The runway event is a celebration of the 2022 graduating class’s collections. Katie Day, fashion writer, speaks to students about their work.
The audience, which was dimly lit, sat side by Side, framing an illuminated runway.
A clock’s countdown kept time, elevated upon projector screens above the catwalk, to herald the annual fashion show’s commencement.
There was a flurry of support from beloved graduates and a sense of community.
The vibrant hum was tempered by a faint thread of trepidation, but celebration exceeded all expectations.
A beat-led, rhythmic track played through close-seated bodies as the first model stepped on the runway.
It was followed by a display of second-year student design ideas. This established the night’s explorative signature. Collective themes visible among the early designers’ work included oversized garments, natural fibres and textile explorations. The boxy, oversized silhouettes reflect the renegotiated space that exists between the garments and the body. It is a result of a recent restructuring of work spaces and home spaces.
Students and the design school embraced natural fibres such as cottons, chambray and linens. Second year students created clothes that were thoughtfully crafted using modern techniques such as embroidery, felting, print.
The colour of the second year’s designs was connected by colour. It offers a seamless blend of 70s tones in tans and creams as well as soft chambray and chambray colors. Textured with nostalgic 90s plaids and blacks, it is a cohesive combination.
As the bass notes subsided, Otago Polytechnic’s Head of the College of Art, Design and Architecture, Frederico Freschi,offered gratitude for the event and community that contributed to such. He spoke about the importance of the 31-year-old fashion show and the fact that it was the last to be held under Otago Polytechnic’s banner before the merger of national polytechnics, which formed technical institutes under Te Pukenga.
It is certain that the fashion show will continue. Freschi then introduced Freschi’s third-year class, which is tenacious and technically-minded. These fashion-ideators, who began their fashion studies at the University of California in 2020, were tenacious, innovative, and creative. It was their night. This was their night to show their five-outfit graduate collection. Each collection represents three years worth of creative and adaptive thinking combined with their growing technical skills.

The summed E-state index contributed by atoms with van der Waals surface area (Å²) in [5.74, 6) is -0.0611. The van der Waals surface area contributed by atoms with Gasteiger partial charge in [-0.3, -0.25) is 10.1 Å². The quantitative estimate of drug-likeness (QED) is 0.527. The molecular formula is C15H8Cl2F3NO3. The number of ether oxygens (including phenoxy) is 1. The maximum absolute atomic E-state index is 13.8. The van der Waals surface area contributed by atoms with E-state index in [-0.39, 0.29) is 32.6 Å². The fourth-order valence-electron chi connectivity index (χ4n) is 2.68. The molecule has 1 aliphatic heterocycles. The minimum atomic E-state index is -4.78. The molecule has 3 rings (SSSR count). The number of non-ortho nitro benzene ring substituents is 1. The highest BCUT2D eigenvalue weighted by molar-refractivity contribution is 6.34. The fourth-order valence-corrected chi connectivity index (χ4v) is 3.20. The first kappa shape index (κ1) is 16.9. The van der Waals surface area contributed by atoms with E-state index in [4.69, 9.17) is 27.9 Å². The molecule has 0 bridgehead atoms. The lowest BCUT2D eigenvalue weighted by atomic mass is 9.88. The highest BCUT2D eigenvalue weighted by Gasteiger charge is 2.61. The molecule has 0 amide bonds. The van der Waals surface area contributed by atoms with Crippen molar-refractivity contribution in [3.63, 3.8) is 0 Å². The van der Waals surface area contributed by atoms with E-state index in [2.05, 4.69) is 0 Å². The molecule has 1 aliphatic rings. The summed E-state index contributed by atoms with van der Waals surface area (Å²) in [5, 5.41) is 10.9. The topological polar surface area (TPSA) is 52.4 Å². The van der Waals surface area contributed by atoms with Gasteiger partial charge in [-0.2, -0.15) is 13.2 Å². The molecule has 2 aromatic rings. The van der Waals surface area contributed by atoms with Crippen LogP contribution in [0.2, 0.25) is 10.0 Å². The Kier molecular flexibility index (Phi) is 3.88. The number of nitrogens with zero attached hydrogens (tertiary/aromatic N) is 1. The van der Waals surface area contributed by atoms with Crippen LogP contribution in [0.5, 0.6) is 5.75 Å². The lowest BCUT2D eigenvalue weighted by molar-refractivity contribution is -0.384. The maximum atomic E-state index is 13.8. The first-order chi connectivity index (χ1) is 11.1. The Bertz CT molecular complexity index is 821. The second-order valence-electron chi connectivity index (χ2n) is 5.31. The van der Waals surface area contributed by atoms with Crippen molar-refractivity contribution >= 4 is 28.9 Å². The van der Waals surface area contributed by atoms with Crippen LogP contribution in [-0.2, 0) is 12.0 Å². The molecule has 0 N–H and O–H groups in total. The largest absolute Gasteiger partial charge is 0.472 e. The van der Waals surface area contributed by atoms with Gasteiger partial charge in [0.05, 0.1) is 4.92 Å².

The third-year collections reflected the spirit of lockdown explorations with notes of reimagined realities, worlds of escape and other themes. The collection ranged from gaming-inspired streetwear, to a full line of luxury designer clothing. Game of ThronesThere are many occasion-wear collections featuring corsets and referencing garments. Other collections were inspired by the tacit realities of the designers, and based upon reflections or critiques of contemporary society.
Students graduating from college, Francesca Flynn, Jess Long, George Park, and Jess Long share the meanings behind their collections.
Hagyatek, which means “inheritance” and “legacy”, refers to a ready-to wear collection of sustainable clothing that is inspired by Hungarian folkwear. The purpose of this collection was to draw more attention to traditional Hungarian garments and craftsmanship and to honour my Nana’s memory. This collection is long-lasting, sustainable, and culturally correct. While I did want to modernise traditional folkwear in a way that would make it fashionable, I didn’t want to encroach on the original meanings and techniques used. I kept the hand embroidery and headdresses that indicate marital status, aswell as some pleated skirts (and an apron), which are key components in Hungarian clothing.
Natural fibres like silk and cotton were dyed using natural dyes such iron, pomegranate, and madder root. As with everything I make, I tried to keep material waste to a minimum and create clothing that won’t harm the health of the wearer or the environment.
Women are sexualized regardless of their clothing. Female empowerment is intrinsic to my practice, and the female friendships formed throughout my study have fostered my passion for feminism. To express the idea that women can wear whatever material is most comfortable for them, the materials are opaque and sheer. These garments can be made as open- or as low-profile as you wish. Crochet was a challenge this year. The physical engagement that required me to crochet helped me understand the medium. My collection facilitates women’s choice about how they want to present themselves.
“The Nature of Mercury,” my graduate collection, details the metamorphic creatures that adapt to different perpetrators. How the minority adapts to survive the majority — by exploiting their features to blend in. They are stored in the subconscious, and they are reflected in our self.
Masking, or “social camouflage” gave way to my aesthetic inspiration — exploring modern concealment technology; artificial-intelligence, tactical camouflage, reflection, malformation, proportion, pattern and a complete obscurement of the form. I’ve prioritised a display of variety and abundance of skill, spanning wearability to avant-garde absurdism. From tailoring and dance wear to explorations of high-concept material.
“The Colonial Wedding” was inspired by my whakapapa journey and my reconnecting with Ngai Tahu, my iwi. This collection focuses on the impact colonialism has had in Aotearoa. Gazing through the lens of Christianity, to explore the reality of indoctrination and the explicit extermination of Maori culture — to the impact this has on Maori wahine today. As a designer, my process is focused on experimenting with textile manipulation and unconventional materials, implementing techniques such as laser cutting, etching, heat moulding and glasswork — to push the limits of the materiality of fashion.